[by Shiela Steinman Wallace and Evelyn and Robert Steinman]
The 14th Annual Louisville Jewish Film Festival will draw to a close this weekend with a double header, Lenin in October and Half a Ton of Bronze to be shown on Saturday, February 25, at Adath Jeshurun at 7:30 p.m. These two Israeli comedies will be followed by a reception, and tickets are just $15.
It should be a wonderful conclusion to the two-week festival, which has brought in nearly a dozen films.
The action began at Adath Jeshurun on Saturday, February 11 with the short “Constant Fire” and the full-length feature Human Resource Manager.
“Constant Fire” explored the conflict between a native Israeli woman and her American-born husband. When Haifa comes under attack, she wants to head south for safety and he is ready to stay and fight.
The short’s filmmaker, Stuart Weinstock was there that evening, and answered questions about the piece, which he made during his second year at film school. He talked briefly about the difficulties of “no budget” filmmaking. Casting problems caused delays in the production, but, Weinstock observed, the delay meant that he had better editing skills by the time his project reached that stage.
Weinstock also presented a free lecture on Comedy as a form of Resistance in Holocaust Cinema and showed clips from The Producers, The Great Dictactor, and Life is Beautiful.
Another highlight of the festival was the sold-out showing of Berlin 36, an emotionally charged film about how Germany used a Jewish high-jumping champion (Gretel Bergmann) to politicize the 1936 Olympic games. The story came to life in a real way, with the in-person appearance of Ann Dorzback and her daughter, Elizabeth Zlotowitz.
Bergmann (now 98 and living in New York) and Dorzback are first cousins and were living in Nazi Germany until the late 1930s. Bergmann was an Olympian contender who unwittingly became a political tool of the Nazis during the ‘36 games. Ultimately, she was denied her rightful place in Olympic stardom by the Nazi hierarchy of the day. She was the pawn used to show the political Americans that Germany would sponsor a Jew in the games – a condition for U.S. participation.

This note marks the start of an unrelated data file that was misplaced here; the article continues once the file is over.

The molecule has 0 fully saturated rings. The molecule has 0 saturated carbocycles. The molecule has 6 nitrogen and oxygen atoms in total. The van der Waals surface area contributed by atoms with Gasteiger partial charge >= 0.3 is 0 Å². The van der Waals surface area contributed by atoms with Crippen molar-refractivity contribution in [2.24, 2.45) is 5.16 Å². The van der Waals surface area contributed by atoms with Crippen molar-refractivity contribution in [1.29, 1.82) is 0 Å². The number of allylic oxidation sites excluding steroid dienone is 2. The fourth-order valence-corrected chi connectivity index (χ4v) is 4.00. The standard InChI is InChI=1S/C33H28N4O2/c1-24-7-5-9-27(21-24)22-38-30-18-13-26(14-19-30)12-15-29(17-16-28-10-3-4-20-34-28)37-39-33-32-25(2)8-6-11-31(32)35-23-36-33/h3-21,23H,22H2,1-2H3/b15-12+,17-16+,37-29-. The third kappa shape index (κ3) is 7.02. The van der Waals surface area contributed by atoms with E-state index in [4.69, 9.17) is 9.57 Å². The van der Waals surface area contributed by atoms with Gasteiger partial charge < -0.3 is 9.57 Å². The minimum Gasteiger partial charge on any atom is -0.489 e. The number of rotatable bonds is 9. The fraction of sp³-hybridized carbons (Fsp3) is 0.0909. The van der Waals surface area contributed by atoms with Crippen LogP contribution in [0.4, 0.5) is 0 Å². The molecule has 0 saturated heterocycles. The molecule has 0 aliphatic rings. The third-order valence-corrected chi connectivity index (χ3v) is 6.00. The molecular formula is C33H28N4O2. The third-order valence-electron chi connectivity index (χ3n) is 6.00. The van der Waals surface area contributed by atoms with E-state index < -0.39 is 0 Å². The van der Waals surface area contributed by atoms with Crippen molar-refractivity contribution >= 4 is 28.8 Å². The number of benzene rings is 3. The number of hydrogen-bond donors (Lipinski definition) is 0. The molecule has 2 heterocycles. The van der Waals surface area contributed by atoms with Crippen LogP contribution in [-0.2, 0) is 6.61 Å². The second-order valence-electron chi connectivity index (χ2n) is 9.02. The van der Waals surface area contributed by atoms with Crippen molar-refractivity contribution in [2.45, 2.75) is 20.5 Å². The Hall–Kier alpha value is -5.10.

Following the film, Dorzback spoke beautifully to a near packed movie theater. Dorzback, with occasional support from her daughter and artifacts that they brought, answered a stream of questions from the audience that never seemed to be exhausted.
“We were family” said Dorzback, “close family – and we knew what our Jewish life and the demeaning of the Olympics [and Jews] were all about.” The audience was reminded that in 1936, communications were limited. There was no TV nor Internet. So, Bergmann’s story was never widely known. The film was shown in Germany years after the collapse of Nazi Germany. According to Dorzback, it was not possible to judge its impact.
In 1993, Germany named an athletic stadium for Bergmann. She refused to go for the ceremony, although her two sons did.
Asked if she could see a return to the days of such hatred and anti-Semitism, Dorzback’s thoughtful reply was “No! Certainly not in Germany. After all, Germany has no monopoly on meanness and anger. Just look at what is happening in many parts of the world.”
In response to another question she said the most important thing in her life is that people should “Be positive, be optimistic, be forgiving … we are all in this world to make a difference.”
In addition to the public showings, this year’s Film Festival also included an extra showing of Nicky’s Family at the Village 8 Theaters just for middle school students from Adath Jeshurun, Temple Shalom, Keneseth Israel and The Temple. The film told the story of a British stockbroker who found himself in Prague during World War II and orchestrated the rescue of 669 Jewish children by sending them to England.
This showing was underwritten by the Hannah Marks Fund.
The Film Festival was funded in part by The Rosa Gladstein Fund of the Jewish Community of Louisville, a Jewish Excellence Grant from Jewish Hospital HealthCare Services, Denis and Judy Hummel, Joan Lerman, Chuck Kaplan and family, the Louis Levy Film and Theatre Arts Fund, Adath Jeshurun Synagogue and The Temple.
Members of the Film Festival Committee are Chair Keiley Caster, Rabbi David Ariel-Joel, Sandra Braunstein, Dara Cohen, Michael Furey, Jan Glaubinger, Angeline Golden, Meryl Kasdan, Louis Levy, Cantor David Lipp, Pami, Shelly Rifkin, Emilie Shapero, Susan Waterman and Stephi Wolff.